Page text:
Most of us have read or heard the familiar slogan of a leading insurance company, “the good hands people”. In bowling, “good hands” generally describe those who have developed the art of changing hand positions to achieve medium to maximum hook, roll the ball end-over-end, throw it straight, or deliver a back up shot. Although many PBA players have mastered proper speed control to overcome diverse lane conditions, those who also possess the art of alternating hand positions enjoy a distinct advantage over those who rely principally on powerful deliveries.
Chris Barnes and Norm Duke exemplify versatility by virtue of their innate ability to alter hand positions at any given opportunity. The late Earl Anthony, who collected 41 titles, never relied on an overpowering strike ball, yet he compensated for this by applying proper hand positions, changing speeds, and displaying unerring accuracy.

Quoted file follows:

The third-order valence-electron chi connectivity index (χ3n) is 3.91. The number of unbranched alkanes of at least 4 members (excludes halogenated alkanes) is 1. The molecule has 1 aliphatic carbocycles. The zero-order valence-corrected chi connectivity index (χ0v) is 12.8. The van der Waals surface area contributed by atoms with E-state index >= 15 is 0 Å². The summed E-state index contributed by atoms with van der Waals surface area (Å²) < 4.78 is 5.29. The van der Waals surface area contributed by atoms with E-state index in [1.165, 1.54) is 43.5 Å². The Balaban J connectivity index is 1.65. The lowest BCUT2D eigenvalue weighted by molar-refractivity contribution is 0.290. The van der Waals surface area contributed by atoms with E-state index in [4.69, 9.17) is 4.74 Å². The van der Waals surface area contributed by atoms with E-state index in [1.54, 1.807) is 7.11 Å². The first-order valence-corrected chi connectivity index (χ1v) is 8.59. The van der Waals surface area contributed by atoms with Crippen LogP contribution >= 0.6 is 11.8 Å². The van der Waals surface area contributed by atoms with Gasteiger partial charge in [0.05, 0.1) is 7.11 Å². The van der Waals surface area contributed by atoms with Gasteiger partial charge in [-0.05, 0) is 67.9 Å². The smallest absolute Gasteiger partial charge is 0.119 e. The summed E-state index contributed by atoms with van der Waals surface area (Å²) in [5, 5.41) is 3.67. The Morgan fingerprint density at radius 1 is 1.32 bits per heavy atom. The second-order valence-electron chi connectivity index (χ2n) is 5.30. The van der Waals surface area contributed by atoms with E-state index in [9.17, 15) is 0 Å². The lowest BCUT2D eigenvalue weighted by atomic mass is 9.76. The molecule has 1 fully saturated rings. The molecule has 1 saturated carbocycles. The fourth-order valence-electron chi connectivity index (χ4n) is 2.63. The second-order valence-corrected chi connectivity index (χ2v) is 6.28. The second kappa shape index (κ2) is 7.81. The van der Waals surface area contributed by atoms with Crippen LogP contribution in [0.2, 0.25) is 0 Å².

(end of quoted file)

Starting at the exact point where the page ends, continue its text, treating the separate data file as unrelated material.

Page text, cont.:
One of the most coveted aspects in quality bowling execution is a great release. The most important component in a great release is the position of the thumb and fingers PRIOR to the release point.
In practically all sports, coaches and instructors generally recommend certain keys to refine an athlete’s talents; keys that will reassure a player’s strength and help develop greater consistency. In bowling, a majority of coaches and instructors encourage and endorse the practice of utilizing the numerals on a clock to define and clarify ideal hand and finger positions, prior to the release point.
The predominant numerals involved in “bowling by the clock” are 12, 3, 6, and 9. All other numerals serve to determine the desired movement of the ball. The desired path of the ball is contingent on the position of the thumb, the ring finger, and the middle finger.
Let’s begin with the position of the thumb, before and after the release. The 12 on the clock is primarily reserved for the starting and finishing position of the thumb. The numeral 12 ...
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